Whose History Is It, Anyway?

“History is so subjective. The teller of it determines it.” —Lin-Manuel Miranda

Truer words were never spoken…sort of. Many historical fiction authors are in the enviable position of having no one (the random historian notwithstanding) to dispute their tales. I’ve even read that one author of centuries-ago historical fiction claims her characters spoke to her from the grave, insisting their stories be told. That’s a lucky writer, having a ready-made narrative handed to her by ghosts.

Authors of near-history (or not-so-historical) fiction don’t have this luxury. Because the thing about near-history (defined roughly as the middle of the 20th century) is that a lot of people—folks who are not yet in their graves — have some pretty distinct memories of it. Not to mention considerably strong opinions on the subject.

For evidence, read reviews of any near-history novel. Take, for example, Emma Cline’s well-hyped 2016 novel The Girls, set in northern California in 1969 and loosely based on the Manson murders. Reader reviews are mixed — and perhaps this is, at least in part, due to readers’ experiences (or not) with the real-life events that form the basis for this book. To paraphrase one reviewer: maybe you had to live through the shock and horror of those murders, watching nightly on TV, reading newspaper accounts as details unfolded, to have anticipated more depth in Cline’s retelling of the story.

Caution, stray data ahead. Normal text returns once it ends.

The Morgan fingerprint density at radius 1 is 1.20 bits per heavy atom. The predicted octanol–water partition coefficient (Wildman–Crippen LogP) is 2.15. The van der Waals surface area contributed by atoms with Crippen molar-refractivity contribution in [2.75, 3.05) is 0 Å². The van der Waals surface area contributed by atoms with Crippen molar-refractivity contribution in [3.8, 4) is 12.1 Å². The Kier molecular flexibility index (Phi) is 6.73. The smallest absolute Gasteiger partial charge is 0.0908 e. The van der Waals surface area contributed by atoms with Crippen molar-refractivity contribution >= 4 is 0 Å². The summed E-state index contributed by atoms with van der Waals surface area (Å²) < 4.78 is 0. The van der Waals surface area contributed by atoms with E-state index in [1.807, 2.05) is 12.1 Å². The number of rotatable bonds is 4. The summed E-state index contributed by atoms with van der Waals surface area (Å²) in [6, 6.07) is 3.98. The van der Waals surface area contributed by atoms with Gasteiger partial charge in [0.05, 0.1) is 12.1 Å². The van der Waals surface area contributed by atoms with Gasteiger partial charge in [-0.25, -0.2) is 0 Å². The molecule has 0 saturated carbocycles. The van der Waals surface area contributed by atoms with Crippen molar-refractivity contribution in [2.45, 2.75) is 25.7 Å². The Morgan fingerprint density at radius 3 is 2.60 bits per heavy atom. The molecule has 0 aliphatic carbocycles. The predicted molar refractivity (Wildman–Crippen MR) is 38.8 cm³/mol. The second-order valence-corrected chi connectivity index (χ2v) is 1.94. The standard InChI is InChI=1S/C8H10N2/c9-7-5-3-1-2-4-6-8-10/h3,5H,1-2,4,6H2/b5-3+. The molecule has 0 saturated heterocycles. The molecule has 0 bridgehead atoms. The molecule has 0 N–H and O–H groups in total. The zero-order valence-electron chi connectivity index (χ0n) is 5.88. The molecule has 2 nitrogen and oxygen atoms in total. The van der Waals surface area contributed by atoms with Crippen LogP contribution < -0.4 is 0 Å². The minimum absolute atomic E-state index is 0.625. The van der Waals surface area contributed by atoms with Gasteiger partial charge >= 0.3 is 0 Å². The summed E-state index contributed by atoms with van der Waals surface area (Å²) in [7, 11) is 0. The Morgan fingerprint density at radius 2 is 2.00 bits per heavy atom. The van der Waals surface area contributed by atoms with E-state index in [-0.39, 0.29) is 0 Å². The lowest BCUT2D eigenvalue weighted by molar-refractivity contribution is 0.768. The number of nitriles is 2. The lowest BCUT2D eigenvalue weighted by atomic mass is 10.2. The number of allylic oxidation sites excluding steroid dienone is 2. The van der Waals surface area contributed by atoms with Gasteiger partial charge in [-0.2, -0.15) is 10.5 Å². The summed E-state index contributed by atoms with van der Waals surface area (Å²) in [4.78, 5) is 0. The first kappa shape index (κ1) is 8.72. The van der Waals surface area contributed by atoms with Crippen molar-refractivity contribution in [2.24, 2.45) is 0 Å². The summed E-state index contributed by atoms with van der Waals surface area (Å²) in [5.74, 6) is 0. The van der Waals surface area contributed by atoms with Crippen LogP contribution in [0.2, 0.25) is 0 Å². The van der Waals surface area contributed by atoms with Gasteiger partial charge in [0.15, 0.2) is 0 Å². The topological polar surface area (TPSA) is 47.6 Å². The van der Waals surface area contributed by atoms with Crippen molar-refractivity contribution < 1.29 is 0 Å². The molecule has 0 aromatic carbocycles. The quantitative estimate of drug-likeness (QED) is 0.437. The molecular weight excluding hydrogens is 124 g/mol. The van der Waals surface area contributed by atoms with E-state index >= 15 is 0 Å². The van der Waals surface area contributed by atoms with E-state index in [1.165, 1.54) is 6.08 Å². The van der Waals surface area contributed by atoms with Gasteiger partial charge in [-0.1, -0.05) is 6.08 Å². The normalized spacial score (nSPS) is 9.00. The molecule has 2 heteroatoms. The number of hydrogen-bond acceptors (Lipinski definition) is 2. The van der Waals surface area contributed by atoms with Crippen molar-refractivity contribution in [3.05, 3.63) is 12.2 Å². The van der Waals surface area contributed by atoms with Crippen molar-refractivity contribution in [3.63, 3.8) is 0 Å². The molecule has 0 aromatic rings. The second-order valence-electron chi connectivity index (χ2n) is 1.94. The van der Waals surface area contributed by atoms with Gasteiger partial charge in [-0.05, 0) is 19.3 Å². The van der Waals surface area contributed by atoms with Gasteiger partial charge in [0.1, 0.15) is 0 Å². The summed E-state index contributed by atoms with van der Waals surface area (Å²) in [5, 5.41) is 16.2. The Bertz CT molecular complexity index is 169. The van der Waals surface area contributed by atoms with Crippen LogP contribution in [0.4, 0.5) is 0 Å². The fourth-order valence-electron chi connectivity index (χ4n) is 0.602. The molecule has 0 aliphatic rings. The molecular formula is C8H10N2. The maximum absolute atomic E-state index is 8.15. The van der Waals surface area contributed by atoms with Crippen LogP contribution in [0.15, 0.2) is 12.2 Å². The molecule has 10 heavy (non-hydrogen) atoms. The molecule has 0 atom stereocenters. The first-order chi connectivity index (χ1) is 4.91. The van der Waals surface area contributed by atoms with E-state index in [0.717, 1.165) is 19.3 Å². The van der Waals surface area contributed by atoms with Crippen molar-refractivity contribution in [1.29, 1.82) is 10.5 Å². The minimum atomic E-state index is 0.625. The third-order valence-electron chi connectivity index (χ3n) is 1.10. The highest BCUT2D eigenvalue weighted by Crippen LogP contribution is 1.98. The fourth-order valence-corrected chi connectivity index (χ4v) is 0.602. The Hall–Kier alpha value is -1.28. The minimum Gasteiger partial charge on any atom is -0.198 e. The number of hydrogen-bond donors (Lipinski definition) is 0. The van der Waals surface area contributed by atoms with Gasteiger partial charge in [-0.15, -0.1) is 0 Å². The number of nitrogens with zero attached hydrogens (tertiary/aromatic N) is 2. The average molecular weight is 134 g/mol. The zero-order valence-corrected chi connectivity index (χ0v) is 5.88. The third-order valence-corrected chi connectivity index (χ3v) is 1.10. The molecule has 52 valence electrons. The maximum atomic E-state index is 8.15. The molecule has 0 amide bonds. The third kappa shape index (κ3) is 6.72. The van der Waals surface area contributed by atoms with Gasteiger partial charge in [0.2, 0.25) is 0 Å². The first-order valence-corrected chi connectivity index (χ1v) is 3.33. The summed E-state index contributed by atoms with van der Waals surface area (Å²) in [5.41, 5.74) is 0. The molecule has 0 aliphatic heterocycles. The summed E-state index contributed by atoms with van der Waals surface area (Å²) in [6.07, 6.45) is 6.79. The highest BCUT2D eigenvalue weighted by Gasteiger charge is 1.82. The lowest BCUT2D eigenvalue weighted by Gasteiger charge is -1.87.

But if there’s one thing near-history teaches us, it’s that nobody has a corner on the market of memory. Another reviewer put it this way (again, paraphrased): against the backdrop of a famous and horrifying incident, The Girls utterly captured a young woman’s coming of age in the late 1960s and made the reviewer recall moments in her own youth.

What does this mean for writers of near-history? It means they must go beyond getting an eons-ago story relatively straight. Not only the details, but also the emotion of the time period, must be spot-on.

So how do you do that? Where do you start? When and how do you research? In the interest of creating a compelling narrative, can you fabricate? And if so, how much?

These are weighty questions, without simple answers. As a near-history author, you can expect to work through numerous revisions as you strive for not only historical accuracy but also precision in tone, dialogue, and character. Regardless of whether your novel is based on events that really happened or it’s entirely imagined, you’ll have to think about who already “knows” this story…because someone inevitably will.

This work is daunting but exciting—and ultimately rewarding. When mature readers say they love your novel—when they thank you for getting it right—and when younger readers talk about how you’ve inspired them, you’ll know you’ve told near-history well.

We’ll be discussing this topic further in my Lit Fest craft session Researching and Writing Not-So-Historical Fiction on June 12th. Please join us!

Cynthia Swanson is the New York Times bestselling author of two near-history novels, The Glass Forest (Simon & Schuster, 2018) and The Bookseller (HarperCollins, 2015), which is soon to be a movie starring Julia Roberts. Cynthia has published short fiction in numerous journals and been a Pushcart Prize nominee. Find her at cynthiaswansonauthor.com.

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